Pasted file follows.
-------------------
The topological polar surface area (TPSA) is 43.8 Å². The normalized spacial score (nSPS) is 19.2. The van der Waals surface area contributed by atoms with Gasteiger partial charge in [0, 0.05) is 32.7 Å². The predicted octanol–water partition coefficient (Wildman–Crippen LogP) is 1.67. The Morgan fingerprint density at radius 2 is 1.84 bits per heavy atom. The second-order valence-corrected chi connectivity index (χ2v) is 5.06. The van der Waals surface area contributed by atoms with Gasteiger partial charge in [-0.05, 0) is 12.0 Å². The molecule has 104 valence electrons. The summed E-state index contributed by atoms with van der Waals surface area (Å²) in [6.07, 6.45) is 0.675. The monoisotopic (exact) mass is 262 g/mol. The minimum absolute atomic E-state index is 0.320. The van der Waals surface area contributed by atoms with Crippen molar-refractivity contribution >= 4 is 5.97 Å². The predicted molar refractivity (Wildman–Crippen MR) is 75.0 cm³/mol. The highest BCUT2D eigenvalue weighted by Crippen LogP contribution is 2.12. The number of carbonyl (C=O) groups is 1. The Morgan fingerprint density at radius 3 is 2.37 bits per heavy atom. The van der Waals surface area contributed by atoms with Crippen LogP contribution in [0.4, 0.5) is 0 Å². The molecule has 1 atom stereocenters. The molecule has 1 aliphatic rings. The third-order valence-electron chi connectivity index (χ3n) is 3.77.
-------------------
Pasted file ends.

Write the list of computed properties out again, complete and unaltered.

The topological polar surface area (TPSA) is 43.8 Å². The normalized spacial score (nSPS) is 19.2. The van der Waals surface area contributed by atoms with Gasteiger partial charge in [0, 0.05) is 32.7 Å². The predicted octanol–water partition coefficient (Wildman–Crippen LogP) is 1.67. The Morgan fingerprint density at radius 2 is 1.84 bits per heavy atom. The second-order valence-corrected chi connectivity index (χ2v) is 5.06. The van der Waals surface area contributed by atoms with Gasteiger partial charge in [-0.05, 0) is 12.0 Å². The molecule has 104 valence electrons. The summed E-state index contributed by atoms with van der Waals surface area (Å²) in [6.07, 6.45) is 0.675. The monoisotopic (exact) mass is 262 g/mol. The minimum absolute atomic E-state index is 0.320. The van der Waals surface area contributed by atoms with Crippen molar-refractivity contribution >= 4 is 5.97 Å². The predicted molar refractivity (Wildman–Crippen MR) is 75.0 cm³/mol. The highest BCUT2D eigenvalue weighted by Crippen LogP contribution is 2.12. The number of carbonyl (C=O) groups is 1. The Morgan fingerprint density at radius 3 is 2.37 bits per heavy atom. The van der Waals surface area contributed by atoms with Crippen LogP contribution in [0.4, 0.5) is 0 Å². The molecule has 1 atom stereocenters. The molecule has 1 aliphatic rings. The third-order valence-electron chi connectivity index (χ3n) is 3.77.